For the final sound design, various Pro Tools plug-ins added a dynamic feel to the scene. “We used lots of Waves plug-ins like Enigma, which has various filters that can tweak and delay time and resonance to make everything sound very spaced out and weird. We also used [Waves] Mondo Mod, [Bomb Factory’s] Moogerfooger and Digidesign’s ReVibe,” says assistant sound editor Larry Wineland.
Another sound challenge involved group ADR to match lines of dialogue to the lips of hawkers stepping out of the crowd to speak. “We had young people came in to do ADR, but they didn’t live in the hippy era and didn’t know the jargon,” says Stockton. He played some scenes from the Woodstock documentary for them to study, which helped them with their lines.
Co-supervising sound editor Eugene Gearty pre-mixed the ADR on his Pro Tools|HD system to handle the balancing, pans, and other treatments. “The more we could do ahead of time in Pro Tools, the less time we had to spend in the final mix at a higher rate,” says Stockton about the mid-budget film.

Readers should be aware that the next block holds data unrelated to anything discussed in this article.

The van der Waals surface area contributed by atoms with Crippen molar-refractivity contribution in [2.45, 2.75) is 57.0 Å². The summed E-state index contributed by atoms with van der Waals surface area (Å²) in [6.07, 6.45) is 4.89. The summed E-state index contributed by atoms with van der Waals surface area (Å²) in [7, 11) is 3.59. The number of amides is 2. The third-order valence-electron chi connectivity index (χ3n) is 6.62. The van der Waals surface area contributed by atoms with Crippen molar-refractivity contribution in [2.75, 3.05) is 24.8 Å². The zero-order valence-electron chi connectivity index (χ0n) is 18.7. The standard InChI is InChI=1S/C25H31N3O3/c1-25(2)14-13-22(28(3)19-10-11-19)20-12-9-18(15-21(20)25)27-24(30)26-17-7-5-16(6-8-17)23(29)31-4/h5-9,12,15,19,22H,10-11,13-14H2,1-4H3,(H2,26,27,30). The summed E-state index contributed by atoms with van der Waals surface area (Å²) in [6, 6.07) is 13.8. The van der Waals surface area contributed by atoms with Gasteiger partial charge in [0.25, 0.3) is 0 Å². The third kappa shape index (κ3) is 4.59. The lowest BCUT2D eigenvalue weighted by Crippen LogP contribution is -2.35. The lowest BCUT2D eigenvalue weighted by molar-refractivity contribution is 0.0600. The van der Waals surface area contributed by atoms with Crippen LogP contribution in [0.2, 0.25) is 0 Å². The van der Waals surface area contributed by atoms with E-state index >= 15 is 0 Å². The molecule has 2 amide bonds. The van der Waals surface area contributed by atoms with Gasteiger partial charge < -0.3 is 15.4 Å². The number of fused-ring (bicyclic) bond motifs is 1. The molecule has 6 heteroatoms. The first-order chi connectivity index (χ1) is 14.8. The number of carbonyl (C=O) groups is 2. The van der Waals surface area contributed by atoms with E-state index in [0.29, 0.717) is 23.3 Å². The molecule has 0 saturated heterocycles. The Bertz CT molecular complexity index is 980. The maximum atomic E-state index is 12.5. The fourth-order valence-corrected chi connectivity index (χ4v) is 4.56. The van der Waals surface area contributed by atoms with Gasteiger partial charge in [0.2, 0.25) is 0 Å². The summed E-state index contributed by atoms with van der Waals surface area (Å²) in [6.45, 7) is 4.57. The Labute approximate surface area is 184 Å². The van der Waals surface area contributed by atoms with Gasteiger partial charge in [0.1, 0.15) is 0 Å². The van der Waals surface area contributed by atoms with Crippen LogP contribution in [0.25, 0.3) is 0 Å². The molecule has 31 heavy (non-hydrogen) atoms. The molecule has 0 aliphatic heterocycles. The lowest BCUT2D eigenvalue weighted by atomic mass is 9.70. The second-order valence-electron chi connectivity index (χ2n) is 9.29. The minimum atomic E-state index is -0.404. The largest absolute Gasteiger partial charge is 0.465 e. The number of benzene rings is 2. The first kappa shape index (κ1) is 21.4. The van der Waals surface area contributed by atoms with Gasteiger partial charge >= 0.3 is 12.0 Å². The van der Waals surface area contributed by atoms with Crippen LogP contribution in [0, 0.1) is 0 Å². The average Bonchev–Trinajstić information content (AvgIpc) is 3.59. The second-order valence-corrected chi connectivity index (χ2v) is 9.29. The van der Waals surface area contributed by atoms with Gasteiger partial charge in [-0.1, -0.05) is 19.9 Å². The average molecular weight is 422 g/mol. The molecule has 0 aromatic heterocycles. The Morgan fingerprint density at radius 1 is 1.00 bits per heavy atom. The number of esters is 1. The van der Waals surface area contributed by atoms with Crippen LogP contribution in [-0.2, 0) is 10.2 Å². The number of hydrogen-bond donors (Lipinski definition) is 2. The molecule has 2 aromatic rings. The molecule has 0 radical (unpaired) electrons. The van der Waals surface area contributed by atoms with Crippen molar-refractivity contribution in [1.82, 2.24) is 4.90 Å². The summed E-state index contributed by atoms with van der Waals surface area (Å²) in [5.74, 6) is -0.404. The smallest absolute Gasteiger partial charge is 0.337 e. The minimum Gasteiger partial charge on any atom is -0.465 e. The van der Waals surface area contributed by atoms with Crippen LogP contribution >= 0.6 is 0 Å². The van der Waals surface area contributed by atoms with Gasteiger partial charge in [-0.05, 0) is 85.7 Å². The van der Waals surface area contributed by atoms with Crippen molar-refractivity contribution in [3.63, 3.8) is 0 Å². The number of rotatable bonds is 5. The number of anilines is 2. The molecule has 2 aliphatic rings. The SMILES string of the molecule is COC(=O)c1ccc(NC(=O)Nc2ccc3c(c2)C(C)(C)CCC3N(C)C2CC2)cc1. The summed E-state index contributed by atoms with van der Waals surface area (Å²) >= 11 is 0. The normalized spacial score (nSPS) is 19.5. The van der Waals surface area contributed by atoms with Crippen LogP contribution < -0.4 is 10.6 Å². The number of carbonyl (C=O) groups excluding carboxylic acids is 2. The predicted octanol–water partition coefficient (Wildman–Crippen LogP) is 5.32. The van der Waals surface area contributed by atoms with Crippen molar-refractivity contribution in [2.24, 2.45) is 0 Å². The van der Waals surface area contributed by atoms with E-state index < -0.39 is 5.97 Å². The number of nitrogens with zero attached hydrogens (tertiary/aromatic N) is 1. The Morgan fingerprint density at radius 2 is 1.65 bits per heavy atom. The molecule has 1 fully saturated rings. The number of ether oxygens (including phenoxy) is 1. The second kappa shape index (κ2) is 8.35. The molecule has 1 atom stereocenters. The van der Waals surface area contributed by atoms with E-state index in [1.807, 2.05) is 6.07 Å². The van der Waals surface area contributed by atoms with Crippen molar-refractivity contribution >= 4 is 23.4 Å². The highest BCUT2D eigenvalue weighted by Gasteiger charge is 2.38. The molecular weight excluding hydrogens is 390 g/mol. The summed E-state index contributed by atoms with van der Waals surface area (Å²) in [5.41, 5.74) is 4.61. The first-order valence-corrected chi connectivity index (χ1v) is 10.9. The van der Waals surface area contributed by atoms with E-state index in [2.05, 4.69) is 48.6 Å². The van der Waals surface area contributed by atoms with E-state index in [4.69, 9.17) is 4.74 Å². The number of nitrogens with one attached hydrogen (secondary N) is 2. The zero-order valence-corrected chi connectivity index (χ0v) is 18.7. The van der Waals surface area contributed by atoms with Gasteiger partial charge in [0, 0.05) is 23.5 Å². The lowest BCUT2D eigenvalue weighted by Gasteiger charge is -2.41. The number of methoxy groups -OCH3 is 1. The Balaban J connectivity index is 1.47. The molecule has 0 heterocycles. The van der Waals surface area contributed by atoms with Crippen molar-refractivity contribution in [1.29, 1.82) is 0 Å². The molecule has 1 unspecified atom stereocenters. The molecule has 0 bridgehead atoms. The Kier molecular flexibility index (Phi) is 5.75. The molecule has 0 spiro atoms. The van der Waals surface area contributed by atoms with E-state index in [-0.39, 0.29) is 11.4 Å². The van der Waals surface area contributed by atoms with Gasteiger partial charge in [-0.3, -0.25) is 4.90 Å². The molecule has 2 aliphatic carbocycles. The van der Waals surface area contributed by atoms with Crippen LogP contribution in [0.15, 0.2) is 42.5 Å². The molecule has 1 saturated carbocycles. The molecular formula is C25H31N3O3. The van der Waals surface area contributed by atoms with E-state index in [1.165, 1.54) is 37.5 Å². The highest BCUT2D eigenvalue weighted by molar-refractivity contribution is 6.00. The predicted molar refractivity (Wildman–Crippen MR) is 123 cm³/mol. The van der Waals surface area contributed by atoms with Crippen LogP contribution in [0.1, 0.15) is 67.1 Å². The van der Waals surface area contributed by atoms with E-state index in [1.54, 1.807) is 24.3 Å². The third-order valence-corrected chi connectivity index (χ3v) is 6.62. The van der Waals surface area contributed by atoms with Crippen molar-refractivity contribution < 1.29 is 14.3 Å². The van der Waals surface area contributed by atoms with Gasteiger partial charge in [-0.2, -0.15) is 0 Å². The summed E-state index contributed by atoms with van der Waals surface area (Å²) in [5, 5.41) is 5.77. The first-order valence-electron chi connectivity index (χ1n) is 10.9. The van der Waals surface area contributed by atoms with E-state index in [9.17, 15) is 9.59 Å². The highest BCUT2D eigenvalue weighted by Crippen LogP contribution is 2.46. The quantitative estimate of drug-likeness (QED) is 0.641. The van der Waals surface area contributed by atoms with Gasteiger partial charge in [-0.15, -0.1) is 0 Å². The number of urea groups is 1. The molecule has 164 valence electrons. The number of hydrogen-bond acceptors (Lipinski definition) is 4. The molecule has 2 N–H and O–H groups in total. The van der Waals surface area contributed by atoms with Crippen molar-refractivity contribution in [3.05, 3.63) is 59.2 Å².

The editors output Avid DNxHD media with all the temp effects to HDCAM tape for full theater screenings and previews. “This is the best way I’ve done screenings,” says Squyres. “It’s fast and the image quality is great.”
The result was a different perspective on the Woodstock phenomenon that may surprise viewers. Whatever people think about the Woodstock concert, this is a cool take on a personal interest story,” says Wineland. “It’s about one guy and what he did to make the concert happen. It was a huge event – really out of everyone’s hands at some point, like a big ball rolling down hill. But once the concert happens, it was really joyful and fun - even lighthearted. I think the film really shows that.
Use an integrated digital audio, video, and shared-storage workflow to handle the post work of a mid-budget Hollywood film with sophisticated visual and sound effects.
Use Avid Media Composer Nitris DX systems with Avid DNxHD media to cut and screen high-quality, low-bandwidth HD images.
Use Pro Tools|HD and Pro Tools LE systems for all sound editing and mixing.
Camera: Super 35mm, Super 16mm, 16mm, 65mm
Editing: Avid DNxHD 36 and 115
Mastering: Digital intermediate to 35mm